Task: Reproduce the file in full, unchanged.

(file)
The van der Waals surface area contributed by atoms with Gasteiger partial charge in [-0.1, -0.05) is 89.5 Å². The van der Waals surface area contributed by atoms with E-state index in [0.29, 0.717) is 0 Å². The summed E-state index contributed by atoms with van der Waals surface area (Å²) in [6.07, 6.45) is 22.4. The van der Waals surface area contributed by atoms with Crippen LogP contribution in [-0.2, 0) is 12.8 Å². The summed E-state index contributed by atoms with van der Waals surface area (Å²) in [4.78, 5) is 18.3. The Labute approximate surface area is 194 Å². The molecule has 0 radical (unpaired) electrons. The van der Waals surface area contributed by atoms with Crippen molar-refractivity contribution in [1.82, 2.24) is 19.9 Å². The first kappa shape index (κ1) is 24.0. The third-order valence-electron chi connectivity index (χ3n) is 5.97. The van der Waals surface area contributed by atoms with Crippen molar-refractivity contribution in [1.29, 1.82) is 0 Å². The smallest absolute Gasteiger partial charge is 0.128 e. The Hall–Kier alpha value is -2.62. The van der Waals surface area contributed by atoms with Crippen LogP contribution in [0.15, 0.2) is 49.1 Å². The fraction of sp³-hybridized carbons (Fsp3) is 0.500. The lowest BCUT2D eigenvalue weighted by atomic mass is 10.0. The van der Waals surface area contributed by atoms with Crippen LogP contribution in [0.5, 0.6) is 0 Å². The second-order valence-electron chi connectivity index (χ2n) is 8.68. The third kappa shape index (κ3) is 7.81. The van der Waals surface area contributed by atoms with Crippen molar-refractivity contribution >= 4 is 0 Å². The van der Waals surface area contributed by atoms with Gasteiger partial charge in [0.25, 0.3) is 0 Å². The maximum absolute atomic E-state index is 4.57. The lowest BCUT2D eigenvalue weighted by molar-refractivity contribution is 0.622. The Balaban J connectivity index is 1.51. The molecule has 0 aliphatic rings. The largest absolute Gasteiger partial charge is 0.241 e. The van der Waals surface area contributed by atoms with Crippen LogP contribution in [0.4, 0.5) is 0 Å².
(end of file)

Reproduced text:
The van der Waals surface area contributed by atoms with Gasteiger partial charge in [-0.1, -0.05) is 89.5 Å². The van der Waals surface area contributed by atoms with E-state index in [0.29, 0.717) is 0 Å². The summed E-state index contributed by atoms with van der Waals surface area (Å²) in [6.07, 6.45) is 22.4. The van der Waals surface area contributed by atoms with Crippen LogP contribution in [-0.2, 0) is 12.8 Å². The summed E-state index contributed by atoms with van der Waals surface area (Å²) in [4.78, 5) is 18.3. The Labute approximate surface area is 194 Å². The molecule has 0 radical (unpaired) electrons. The van der Waals surface area contributed by atoms with Crippen molar-refractivity contribution in [1.82, 2.24) is 19.9 Å². The first kappa shape index (κ1) is 24.0. The third-order valence-electron chi connectivity index (χ3n) is 5.97. The van der Waals surface area contributed by atoms with Crippen molar-refractivity contribution in [1.29, 1.82) is 0 Å². The smallest absolute Gasteiger partial charge is 0.128 e. The Hall–Kier alpha value is -2.62. The van der Waals surface area contributed by atoms with Crippen LogP contribution in [0.15, 0.2) is 49.1 Å². The fraction of sp³-hybridized carbons (Fsp3) is 0.500. The lowest BCUT2D eigenvalue weighted by atomic mass is 10.0. The van der Waals surface area contributed by atoms with Crippen LogP contribution in [0.5, 0.6) is 0 Å². The second-order valence-electron chi connectivity index (χ2n) is 8.68. The third kappa shape index (κ3) is 7.81. The van der Waals surface area contributed by atoms with Crippen molar-refractivity contribution >= 4 is 0 Å². The van der Waals surface area contributed by atoms with Gasteiger partial charge in [0.25, 0.3) is 0 Å². The maximum absolute atomic E-state index is 4.57. The lowest BCUT2D eigenvalue weighted by molar-refractivity contribution is 0.622. The Balaban J connectivity index is 1.51. The molecule has 0 aliphatic rings. The largest absolute Gasteiger partial charge is 0.241 e. The van der Waals surface area contributed by atoms with Crippen LogP contribution in [0.4, 0.5) is 0 Å².